S. F. FIELD AND SON LIMITED.-Petition for winding-up by or subject to
supervision of the court, to be heard Jan. 7, at Great Yarmouth
County Court, at 11. A. Benjamin and Cohen, College-hill-chmbrs,
College hill, E.C., sols. for pets. Notices of appearance by Jan. 6.
SWINGLER'S LIMITED.-Creditors to send in, by Jan. 5, to D. M. Gimson,
Welford pl. Leicester.
WEST PRINCE (1914) LIMITED.-Creditors to cend in by Feb. 15, to V. W.
Worsdale, 32, Broad-st House, New Broad-st, E.C.


CAVADINO (Joseph Gilbert Marie), Lawrence-la, E.C., and New Southgate.
Feb. 6: Godwin and Son, sols., 63, Wool-exchange, Coleman-st, E.C.
Feb. 23; Neville, J., at 12.

JAFFE (Martin), Rock Ferry. Jan. 23; F. S. Gaylor, of Steadman, Van
Praagh, and Gaylor, sols., 4. Suffolk-st, Pall Mall East, S.W.
Jan 26; Warrington, J., at 12.30.
LOYD (Kathleen Agnes), Vancouver, British Columbia. Feb. 24; B.
Wilkinson, sol., 16, St. Helen's-pl, E.C. March 9; Eve, J., at 12.

CREDITORS UNDER 22 & 23 VICT. c. 35.

LAST DAY OF CLAIM AND TO WHOM PARTICULARS TO BE SENT. ARSCOTT (George), Buckfastleigh. Jan. 9; Tucker and Son, Ashburton. ASHWORTH (Mary), Denton. Feb. 2; W. Richards, Denton, Manchester. AYSHFORD (Elizabeth Wood), Budlake Broadclyst. Jan. 31; Friend and Tarbet, Exeter.

BANKS (Richard), Bolton. Feb. 1; T. Y. Ritson, Bolton.

BARNETT (Emanuel), Stamford Hill. Jan. 31; Hyman Isaacs and Lewis, 31, Basinghall-st, E.C.

BATTYE (Joseph), Littlehampton. Feb. 1, E. B. Wannop, Littlehampton. BENGOUGH (Thomas), Nailsea. Jan. 30; Veale, Ford, Willway, and Veale, Bristol.

BIEDERMANN (Maximilian Leopold), Lancaster-gate, and Austin-friars
House, E.C. Jan. 22; Dawes and Sons, 2, Birchin-la, Lombard-st,
BOYLE (Hugh), St. Leonards-on-Sea. Feb. 8; Charles Russell and Co.,
37, Norfolk-st, Strand, W.C.
BOYLE (Lieut. David Erskine), Dover. Jan. 23; Hellard and Son, Ports-
BROWN (Daniel), Bury St. Edmunds. Jan. 31; Greene and Greene, Bury
St. Edmunds.

BROWNING (Capt. Charles Hunter), Dundalk, Ireland. Jan. 30; Waddi-
love and Johnson, 23, Knightrider-st, Doctors' Commons, E.C.
Buss (Rev. Septimus), Caversham-rd, Camden-rd. Feb. 1; A. Norman,
11. Little College-st, Westminster.
CARTWRIGHT (James), Datchet. Jan. 30; Young, Jones, and Co., 7,
Laurence Pountney-hill, Cannon-st, E.C.
CHICHESTER (Capt. Edmund Basil), Knightsbridge.

Jan. 18; Walker, Martineau, and Co., 36, Theobald's-rd, Gray's-inn, W.C. CHIRNSIDE (Agnes Rose), Wester Hayston, Kirkintilloch, North Britain. Feb. 15; Light and Fulton, 1, Laurence Pountney-hill, E.C. CLANCY (Thomas), Clapham. Jan. 30; Royal Exchange Assurance, at the offices of Timbrell and Deighton, 90, Cannon-st, E.C. COHEN (Right Hon. Arthur, K.C.), Great Cumberland-pl, W., and Inner Temple. Feb. 9; the executors, at the offices of Simpson, Cullingford, Partington, and Holland, 85, Gracechurch-st, E.C. CRAWFORD (Susannah Wright), Newtown. Jan. 31; Hall, Son, Hawkins, and Co., Manchester. CROKAT (Julia), Hyde Park. Jan. 30; the executors, at the offices of Simpson, Cullingford, Partington, and Holland, 85, Gracechurch-st,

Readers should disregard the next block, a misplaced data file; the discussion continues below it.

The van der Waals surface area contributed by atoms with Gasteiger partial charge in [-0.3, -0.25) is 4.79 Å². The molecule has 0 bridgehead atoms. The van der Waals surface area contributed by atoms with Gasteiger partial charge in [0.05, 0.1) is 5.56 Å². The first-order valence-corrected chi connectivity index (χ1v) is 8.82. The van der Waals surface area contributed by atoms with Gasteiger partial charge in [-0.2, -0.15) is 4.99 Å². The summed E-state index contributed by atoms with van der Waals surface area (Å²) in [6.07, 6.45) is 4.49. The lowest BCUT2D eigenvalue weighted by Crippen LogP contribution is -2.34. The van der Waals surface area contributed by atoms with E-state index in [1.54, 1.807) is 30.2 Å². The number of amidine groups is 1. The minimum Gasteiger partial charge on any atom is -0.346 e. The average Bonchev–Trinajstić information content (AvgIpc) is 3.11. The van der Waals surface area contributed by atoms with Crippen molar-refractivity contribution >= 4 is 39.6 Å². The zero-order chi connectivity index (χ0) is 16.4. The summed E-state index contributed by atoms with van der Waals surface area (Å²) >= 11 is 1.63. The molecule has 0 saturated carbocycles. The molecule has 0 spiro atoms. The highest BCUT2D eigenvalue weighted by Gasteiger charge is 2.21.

CULSHAW (Peter). Euxton. Jan. 30; Stanton and Sons, Chorley. DANIEL (Evan), Thavies-inn, E.C. Jan. 28; Fielder, Jones, and Harrison, 1. Raymond-bldgs, Gray's-inn, W.C.

DAVEY (Thomas), Acton-hill, and Strand. Jan. 23; Stanley, Woodhouse, and Hedderwick, 18, Essex-st, Strand, W.C.

DAVIES (William), Christchurch Hill. Within one month from Dec. 24;
Lyndon, Moore, and Cooper, Newport, Mon.

DAVIS (Ruth), Worksop. Jan. 20; Clay and Robinson, Worksop.
DEAKIN (George), Walton. Jan. 31; Toulmin, Ward, and Co., Liverpool.
DENTON (Sarah Emily), Beverley. Feb. 1; Sanderson and Ferens, Hull.
DICKINSON (William), Kingweston. Feb. 1; Baileys, Shaw, and Gillett,
5, Berners-st, W.
Jan. 25; Mann and Crimp. 17,

DICKSON (Sarah), Ealing Common,

Essex-st, Strand, W.C.

DIGBY (George Hugh), Chalmington House, Dorset. Feb. 1; Farrer and Co., 66, Lincoln's-inn-fids. W.C.

DILLON (John James), Scole, who died at Berkeley, California. Jan. 30; H. P. Russell, Bexley Heath.

DIMOND (George Herbert). South Kensington, and Tokenhouse-bldgs. Jan. 25; Dimond and Son, 47, Welbeck-st, W.

DYKE (Charles William Pittman), Eastbourne. Jan. 31; A. W. Marks, 18, South-sq, Gray's-inn

ECKERSLEY (Mary), Ardwick. Jan. 31; Walker and Harrop, Manchester. EDMUNDS (Reuben), Birmingham. Feb. 1; F. Chapman, Smethwick. FENEMORE (Charles Edward), Astrop. King's Sutton. Jan. 13; Fortescue and Sons, Banbury.